Choosing to Avoid Strife

Yael Eckstein  |  January 7, 2022

Yael Eckstein embracing an elderly Jewish woman in her home.

It is to one’s honor to avoid strife,
    but every fool is quick to quarrel.
– Proverbs 20:3

We continue with devotional thoughts from the Book of Proverbs every Friday. One of the 11 books in the Torah known as the Ketuvim, Hebrew for “writings,” Proverbs is part of the “wisdom tradition,” which also includes Job and Ecclesiastes.

When my husband and I first moved to Israel, we were the newbies in a small town where most people had been living there for 50 years or more. When the movers started unloading our furniture, I heard yelling from the street. I ran outside and saw a neighbor yelling at the movers and as soon as she saw me, she started yelling at me, too. Not exactly the warm welcome I was hoping for!

My first instinct was to yell back, but then I thought about what Proverbs 20 teaches about avoiding strife. I placed my hand gently on my neighbor’s shoulder and said, “I would never do anything to hurt you. I know you are upset, but I didn’t do anything on purpose, and I want to fix it. Just tell me what’s bothering you.”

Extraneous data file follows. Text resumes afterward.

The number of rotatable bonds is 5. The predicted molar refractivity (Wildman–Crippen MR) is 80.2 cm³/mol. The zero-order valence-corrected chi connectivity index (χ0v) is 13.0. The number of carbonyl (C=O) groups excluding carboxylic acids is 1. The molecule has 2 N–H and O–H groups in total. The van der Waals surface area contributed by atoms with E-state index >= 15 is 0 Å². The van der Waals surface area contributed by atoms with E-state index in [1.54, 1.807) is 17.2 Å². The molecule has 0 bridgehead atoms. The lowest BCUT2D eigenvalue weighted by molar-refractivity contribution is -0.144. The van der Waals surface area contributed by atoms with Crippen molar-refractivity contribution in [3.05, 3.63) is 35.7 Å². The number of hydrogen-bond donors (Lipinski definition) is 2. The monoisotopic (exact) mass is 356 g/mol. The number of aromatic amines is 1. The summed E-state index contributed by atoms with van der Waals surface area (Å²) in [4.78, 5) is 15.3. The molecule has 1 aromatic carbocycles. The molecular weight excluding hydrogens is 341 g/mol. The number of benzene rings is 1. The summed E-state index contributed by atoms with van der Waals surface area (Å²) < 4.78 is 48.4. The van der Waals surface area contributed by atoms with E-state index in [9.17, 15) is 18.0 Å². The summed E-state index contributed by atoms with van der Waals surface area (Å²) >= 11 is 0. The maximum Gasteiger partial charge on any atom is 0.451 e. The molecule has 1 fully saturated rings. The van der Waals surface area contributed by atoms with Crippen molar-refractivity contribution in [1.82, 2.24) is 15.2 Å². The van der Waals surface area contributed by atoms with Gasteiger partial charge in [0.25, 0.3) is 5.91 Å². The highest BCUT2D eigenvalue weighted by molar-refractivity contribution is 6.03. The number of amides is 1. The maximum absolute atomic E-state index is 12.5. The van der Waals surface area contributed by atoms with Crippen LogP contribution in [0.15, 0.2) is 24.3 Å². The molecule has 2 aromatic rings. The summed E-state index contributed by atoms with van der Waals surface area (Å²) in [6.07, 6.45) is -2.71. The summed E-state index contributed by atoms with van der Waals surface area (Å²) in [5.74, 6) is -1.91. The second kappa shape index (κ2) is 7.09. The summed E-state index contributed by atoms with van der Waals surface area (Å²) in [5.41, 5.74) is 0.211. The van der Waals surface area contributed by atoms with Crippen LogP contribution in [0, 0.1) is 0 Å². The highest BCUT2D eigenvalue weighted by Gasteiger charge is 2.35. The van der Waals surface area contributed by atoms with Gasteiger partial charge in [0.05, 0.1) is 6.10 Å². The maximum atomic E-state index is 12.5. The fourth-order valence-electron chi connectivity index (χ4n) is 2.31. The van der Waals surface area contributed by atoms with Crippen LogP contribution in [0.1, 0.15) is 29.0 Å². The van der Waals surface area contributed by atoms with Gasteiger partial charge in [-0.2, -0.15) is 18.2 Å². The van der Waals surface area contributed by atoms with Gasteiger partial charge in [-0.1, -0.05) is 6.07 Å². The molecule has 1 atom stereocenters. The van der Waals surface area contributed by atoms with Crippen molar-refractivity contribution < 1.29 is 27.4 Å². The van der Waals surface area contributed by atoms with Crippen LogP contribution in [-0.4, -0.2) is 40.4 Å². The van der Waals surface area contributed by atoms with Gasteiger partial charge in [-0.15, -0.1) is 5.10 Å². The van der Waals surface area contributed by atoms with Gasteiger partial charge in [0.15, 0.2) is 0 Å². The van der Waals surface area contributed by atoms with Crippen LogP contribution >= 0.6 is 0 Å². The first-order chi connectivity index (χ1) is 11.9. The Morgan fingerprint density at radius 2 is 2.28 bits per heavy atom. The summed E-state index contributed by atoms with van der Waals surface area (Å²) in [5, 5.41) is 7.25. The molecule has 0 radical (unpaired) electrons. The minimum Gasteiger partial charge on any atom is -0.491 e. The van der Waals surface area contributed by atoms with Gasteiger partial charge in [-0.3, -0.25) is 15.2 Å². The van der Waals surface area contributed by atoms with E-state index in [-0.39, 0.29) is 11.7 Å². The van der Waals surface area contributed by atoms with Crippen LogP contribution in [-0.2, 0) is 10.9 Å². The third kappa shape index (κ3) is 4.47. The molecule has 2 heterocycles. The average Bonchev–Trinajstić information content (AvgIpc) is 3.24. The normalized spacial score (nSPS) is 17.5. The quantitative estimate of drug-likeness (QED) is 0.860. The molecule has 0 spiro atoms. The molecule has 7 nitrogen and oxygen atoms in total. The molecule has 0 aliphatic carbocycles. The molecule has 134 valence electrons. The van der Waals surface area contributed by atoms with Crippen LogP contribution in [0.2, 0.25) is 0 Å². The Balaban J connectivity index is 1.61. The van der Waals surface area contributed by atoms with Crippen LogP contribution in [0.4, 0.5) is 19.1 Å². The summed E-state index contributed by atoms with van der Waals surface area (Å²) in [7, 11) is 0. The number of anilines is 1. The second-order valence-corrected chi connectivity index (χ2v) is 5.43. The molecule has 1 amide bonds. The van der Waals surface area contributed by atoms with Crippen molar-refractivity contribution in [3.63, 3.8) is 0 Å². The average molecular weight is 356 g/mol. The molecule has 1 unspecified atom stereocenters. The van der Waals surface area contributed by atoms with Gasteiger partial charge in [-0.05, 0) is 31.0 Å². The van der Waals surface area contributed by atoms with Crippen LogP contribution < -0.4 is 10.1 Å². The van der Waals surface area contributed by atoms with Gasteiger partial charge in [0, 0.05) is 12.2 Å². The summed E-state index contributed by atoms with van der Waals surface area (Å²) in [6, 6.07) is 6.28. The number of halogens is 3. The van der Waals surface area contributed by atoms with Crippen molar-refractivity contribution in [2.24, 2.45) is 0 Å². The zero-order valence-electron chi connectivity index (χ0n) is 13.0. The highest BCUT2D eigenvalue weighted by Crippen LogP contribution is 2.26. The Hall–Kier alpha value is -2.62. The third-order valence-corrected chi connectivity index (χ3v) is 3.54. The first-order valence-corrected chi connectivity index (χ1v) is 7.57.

Choosing to Avoid Strife

Her anger melted. She said, “I know I have a problem with getting upset easily, but the truck is in my way I can’t see.” We gladly moved the truck to a better place and the issue was solved. I later learned that I wasn’t the first person – or the last – to be yelled at by this neighbor. But since that time, I’ve never had another run-in with her. Now, we have an amazing relationship.

The initial instinct that I felt to yell back at my neighbor comes from an instinctive place. When we are attacked, we immediately go into defensive mode. But had I done this, I would have allowed the strife with this neighbor to escalate. The long-term effect on our relationship as neighbors would have been disastrous. Imagine the constant discomfort we both would have felt every time we would see each other on the block.

As the writer in Proverbs noted, “every fool is quick to argue.” While I would have felt justified for yelling at her after her over-the-top attack, it would have been foolish of me. By choosing to avoid strife, I opened the door to a warm relationship of mutual respect with my neighbor that continues to this day.

Your Turn:

Think about a time that you felt defensive and justified in anger.  How did you handle that situation? What could you have done differently that would have led to a better outcome?